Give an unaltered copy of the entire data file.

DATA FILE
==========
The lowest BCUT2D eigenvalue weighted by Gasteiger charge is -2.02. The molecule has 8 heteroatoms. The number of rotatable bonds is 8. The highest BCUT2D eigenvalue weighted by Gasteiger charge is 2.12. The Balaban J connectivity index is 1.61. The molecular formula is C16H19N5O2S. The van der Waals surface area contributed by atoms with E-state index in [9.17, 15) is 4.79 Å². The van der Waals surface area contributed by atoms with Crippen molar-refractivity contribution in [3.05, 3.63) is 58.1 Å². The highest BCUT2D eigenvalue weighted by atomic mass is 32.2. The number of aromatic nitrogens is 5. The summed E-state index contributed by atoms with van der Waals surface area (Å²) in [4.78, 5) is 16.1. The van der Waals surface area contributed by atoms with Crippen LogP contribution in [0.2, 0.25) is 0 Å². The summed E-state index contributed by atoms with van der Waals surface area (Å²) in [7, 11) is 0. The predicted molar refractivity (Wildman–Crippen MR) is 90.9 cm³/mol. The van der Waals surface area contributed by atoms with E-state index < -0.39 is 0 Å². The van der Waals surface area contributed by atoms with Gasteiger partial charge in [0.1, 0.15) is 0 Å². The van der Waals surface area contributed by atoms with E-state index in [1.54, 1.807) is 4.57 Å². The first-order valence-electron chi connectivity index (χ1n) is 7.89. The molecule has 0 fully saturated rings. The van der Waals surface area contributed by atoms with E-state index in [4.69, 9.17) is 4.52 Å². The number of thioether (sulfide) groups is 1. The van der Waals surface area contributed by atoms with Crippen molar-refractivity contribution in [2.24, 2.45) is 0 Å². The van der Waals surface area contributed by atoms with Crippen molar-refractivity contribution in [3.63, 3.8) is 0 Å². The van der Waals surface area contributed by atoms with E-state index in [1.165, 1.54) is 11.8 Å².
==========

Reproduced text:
The lowest BCUT2D eigenvalue weighted by Gasteiger charge is -2.02. The molecule has 8 heteroatoms. The number of rotatable bonds is 8. The highest BCUT2D eigenvalue weighted by Gasteiger charge is 2.12. The Balaban J connectivity index is 1.61. The molecular formula is C16H19N5O2S. The van der Waals surface area contributed by atoms with E-state index in [9.17, 15) is 4.79 Å². The van der Waals surface area contributed by atoms with Crippen molar-refractivity contribution in [3.05, 3.63) is 58.1 Å². The highest BCUT2D eigenvalue weighted by atomic mass is 32.2. The number of aromatic nitrogens is 5. The summed E-state index contributed by atoms with van der Waals surface area (Å²) in [4.78, 5) is 16.1. The van der Waals surface area contributed by atoms with Crippen LogP contribution in [0.2, 0.25) is 0 Å². The summed E-state index contributed by atoms with van der Waals surface area (Å²) in [7, 11) is 0. The predicted molar refractivity (Wildman–Crippen MR) is 90.9 cm³/mol. The van der Waals surface area contributed by atoms with E-state index < -0.39 is 0 Å². The van der Waals surface area contributed by atoms with Gasteiger partial charge in [0.1, 0.15) is 0 Å². The van der Waals surface area contributed by atoms with E-state index in [1.54, 1.807) is 4.57 Å². The first-order valence-electron chi connectivity index (χ1n) is 7.89. The molecule has 0 fully saturated rings. The van der Waals surface area contributed by atoms with E-state index in [4.69, 9.17) is 4.52 Å². The number of thioether (sulfide) groups is 1. The van der Waals surface area contributed by atoms with Crippen molar-refractivity contribution in [2.24, 2.45) is 0 Å². The van der Waals surface area contributed by atoms with Crippen molar-refractivity contribution in [3.63, 3.8) is 0 Å². The van der Waals surface area contributed by atoms with E-state index in [1.165, 1.54) is 11.8 Å².